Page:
For the first time in history, scientists have cut out HIV genes from live animals. The success rate really isn’t great, but it’s a big step in the right direction.
Researchers led by Kamel Khalili of the Comprehensive NeuroAIDS Center at Temple University just reported the complete removal of HIV genes using CRISPR, a highly precise gene editing technique.
“In a proof-of-concept study, we show that our gene editing technology can be effectively delivered to many organs of two small animal models and excise large fragments of viral DNA from the host cell genome,” explained Khalili.
According to the study, the team created and developed a pair of molecular scissors, which they used to remove the viral genes that infected the brain, ear, liver, kidney, lungs, spleen, and even blood of mice and rats. This is how CRISPR works:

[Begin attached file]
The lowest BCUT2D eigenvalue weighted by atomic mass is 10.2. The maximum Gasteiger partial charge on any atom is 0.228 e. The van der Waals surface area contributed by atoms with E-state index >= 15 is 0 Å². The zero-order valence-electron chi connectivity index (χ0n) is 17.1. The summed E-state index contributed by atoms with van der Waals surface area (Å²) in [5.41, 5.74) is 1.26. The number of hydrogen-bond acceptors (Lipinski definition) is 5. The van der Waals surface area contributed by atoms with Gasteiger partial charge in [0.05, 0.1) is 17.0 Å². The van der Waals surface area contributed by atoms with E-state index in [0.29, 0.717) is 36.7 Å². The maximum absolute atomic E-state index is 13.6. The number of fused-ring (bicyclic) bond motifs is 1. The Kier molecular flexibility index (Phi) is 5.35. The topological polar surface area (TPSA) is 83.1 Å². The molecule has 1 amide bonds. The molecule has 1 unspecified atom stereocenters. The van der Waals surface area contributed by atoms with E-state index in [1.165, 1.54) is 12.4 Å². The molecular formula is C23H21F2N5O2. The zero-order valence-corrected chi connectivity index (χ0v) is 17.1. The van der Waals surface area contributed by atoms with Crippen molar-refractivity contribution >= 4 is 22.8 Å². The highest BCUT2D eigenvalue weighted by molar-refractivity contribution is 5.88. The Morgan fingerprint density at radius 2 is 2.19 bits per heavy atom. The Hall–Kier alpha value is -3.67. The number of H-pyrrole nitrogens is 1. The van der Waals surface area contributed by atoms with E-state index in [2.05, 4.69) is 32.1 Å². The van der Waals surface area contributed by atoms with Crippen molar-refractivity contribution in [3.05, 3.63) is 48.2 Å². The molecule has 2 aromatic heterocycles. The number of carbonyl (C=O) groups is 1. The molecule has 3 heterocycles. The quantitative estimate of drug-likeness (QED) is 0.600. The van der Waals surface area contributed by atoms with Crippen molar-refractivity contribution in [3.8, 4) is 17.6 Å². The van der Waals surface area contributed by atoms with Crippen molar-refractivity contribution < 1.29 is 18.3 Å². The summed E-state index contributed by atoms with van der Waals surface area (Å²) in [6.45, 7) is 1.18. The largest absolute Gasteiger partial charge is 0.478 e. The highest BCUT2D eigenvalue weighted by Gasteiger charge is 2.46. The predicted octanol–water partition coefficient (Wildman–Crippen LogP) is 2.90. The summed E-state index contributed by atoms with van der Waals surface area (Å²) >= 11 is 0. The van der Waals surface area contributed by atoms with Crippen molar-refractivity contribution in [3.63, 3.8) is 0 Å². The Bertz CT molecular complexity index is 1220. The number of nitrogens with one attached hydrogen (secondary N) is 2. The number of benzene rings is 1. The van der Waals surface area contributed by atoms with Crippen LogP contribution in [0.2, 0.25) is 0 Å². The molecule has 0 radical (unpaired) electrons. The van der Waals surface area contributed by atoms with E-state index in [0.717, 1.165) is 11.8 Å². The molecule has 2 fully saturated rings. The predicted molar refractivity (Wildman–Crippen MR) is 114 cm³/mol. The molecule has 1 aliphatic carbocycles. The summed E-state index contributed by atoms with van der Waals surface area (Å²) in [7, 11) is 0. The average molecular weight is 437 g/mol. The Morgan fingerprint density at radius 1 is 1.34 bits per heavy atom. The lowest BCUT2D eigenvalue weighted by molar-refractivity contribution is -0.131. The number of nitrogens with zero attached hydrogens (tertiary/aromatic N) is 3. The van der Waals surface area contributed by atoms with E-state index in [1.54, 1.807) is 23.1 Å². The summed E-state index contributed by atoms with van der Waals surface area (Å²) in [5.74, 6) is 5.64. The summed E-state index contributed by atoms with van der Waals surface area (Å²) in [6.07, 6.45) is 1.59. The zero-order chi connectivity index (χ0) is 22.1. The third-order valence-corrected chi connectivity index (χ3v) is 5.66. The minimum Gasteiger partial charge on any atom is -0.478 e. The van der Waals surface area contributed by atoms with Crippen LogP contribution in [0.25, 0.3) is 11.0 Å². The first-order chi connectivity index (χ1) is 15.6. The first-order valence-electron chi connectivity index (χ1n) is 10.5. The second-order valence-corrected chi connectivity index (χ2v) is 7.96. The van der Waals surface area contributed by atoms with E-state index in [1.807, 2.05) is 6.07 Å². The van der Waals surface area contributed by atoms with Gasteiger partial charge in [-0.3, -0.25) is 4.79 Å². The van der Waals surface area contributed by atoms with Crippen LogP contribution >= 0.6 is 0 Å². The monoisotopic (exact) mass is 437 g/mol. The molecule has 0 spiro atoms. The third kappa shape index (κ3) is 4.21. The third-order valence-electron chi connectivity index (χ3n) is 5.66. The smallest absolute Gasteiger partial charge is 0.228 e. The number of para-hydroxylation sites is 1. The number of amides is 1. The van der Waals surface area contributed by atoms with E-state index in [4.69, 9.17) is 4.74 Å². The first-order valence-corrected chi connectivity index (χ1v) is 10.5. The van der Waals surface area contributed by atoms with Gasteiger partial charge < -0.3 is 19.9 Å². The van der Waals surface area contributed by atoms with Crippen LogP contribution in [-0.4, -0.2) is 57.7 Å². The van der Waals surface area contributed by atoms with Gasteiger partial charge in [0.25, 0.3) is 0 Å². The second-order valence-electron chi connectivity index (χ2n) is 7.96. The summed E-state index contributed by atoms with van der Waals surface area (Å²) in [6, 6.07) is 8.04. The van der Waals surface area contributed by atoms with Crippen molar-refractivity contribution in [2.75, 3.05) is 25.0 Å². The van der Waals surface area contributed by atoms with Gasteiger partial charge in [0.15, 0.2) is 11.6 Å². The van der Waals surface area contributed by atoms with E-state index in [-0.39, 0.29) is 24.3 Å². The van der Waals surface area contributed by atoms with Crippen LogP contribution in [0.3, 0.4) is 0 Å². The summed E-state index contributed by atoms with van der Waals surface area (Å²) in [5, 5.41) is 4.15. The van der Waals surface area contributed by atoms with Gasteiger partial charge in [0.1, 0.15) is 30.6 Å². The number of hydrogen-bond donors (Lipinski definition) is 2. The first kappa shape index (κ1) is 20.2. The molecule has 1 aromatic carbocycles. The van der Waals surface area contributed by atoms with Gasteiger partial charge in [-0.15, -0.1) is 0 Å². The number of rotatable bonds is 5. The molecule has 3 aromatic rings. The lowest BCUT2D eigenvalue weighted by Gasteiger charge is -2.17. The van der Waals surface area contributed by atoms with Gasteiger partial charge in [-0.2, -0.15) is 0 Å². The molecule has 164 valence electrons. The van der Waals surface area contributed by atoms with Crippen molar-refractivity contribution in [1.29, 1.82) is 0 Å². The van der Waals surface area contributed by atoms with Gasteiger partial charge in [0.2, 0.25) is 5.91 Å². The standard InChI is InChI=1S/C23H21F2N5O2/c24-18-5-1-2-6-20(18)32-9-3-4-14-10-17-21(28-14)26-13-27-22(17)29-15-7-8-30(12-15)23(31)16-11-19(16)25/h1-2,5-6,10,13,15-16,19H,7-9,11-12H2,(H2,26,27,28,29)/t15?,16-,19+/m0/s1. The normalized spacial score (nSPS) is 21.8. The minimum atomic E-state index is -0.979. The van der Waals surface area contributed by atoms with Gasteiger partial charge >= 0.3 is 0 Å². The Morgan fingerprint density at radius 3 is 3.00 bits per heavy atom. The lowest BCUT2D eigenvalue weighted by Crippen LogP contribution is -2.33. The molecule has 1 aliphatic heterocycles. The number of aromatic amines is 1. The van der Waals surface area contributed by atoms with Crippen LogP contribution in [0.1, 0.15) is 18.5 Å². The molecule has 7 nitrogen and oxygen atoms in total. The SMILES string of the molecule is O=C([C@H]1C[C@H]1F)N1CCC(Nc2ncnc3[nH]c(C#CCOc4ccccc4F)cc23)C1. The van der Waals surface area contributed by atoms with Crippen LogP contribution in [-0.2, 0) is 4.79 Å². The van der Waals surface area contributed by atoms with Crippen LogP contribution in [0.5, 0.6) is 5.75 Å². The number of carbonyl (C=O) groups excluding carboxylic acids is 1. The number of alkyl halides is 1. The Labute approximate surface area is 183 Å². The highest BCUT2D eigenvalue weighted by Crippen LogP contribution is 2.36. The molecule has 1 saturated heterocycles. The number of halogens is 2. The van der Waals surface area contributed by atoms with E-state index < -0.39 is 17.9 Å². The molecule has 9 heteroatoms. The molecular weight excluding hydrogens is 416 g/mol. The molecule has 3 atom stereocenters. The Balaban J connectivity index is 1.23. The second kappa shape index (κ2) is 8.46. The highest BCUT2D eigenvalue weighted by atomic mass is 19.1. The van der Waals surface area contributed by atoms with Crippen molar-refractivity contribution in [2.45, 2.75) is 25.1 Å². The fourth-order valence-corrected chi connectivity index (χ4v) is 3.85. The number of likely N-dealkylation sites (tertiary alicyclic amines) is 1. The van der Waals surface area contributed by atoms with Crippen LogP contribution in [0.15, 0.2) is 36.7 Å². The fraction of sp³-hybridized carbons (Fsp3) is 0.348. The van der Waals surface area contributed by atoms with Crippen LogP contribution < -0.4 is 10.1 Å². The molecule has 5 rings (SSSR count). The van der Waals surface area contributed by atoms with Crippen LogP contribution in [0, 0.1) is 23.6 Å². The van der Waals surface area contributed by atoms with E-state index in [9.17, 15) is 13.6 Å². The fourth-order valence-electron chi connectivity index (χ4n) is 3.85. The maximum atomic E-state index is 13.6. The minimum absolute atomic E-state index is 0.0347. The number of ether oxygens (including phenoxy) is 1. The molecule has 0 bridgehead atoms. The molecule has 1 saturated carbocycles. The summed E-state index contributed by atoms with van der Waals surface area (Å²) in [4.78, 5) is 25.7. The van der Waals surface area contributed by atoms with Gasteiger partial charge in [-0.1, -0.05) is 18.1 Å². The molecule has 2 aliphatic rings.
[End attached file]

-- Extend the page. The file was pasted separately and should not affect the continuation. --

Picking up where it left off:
It’s not the first time this type of technique has been used. Khalili and his team previously used the same type of scissors to eliminate HIV from human cells, but this is the first time they’ve done it in living creatures.
We’re still miles and miles away from actually using this in humans, but if it does become viable, it has great potential because it’s quite easy to apply.
“If this technology gets into the clinic to treat human patients, it’s not going to be very complicated. You don’t have to bring the patient to the clinic and do a bone marrow transplant or all kinds of complicated technology. You can basically apply this to any setting.”
The team is now trying to improve their success rate and understand (and hopefully eliminate) any side effects that might occur. Cutting directly into the genome can, of course, have many unpredicted consequences.
“The first step is to permanently inactivate those viruses incorporated in cells,” says Khalili. “If we can do that, and reach that level, then we may be able to functionally cure individuals or have a sterilizing cure.” It will be a long road, but things are looking rather bright.
Journal Reference: Excision of HIV-1 DNA by gene editing: a proof-of-concept in vivo study. Gene Therapy , (19 May 2016) | doi:10.1038/gt.2016.41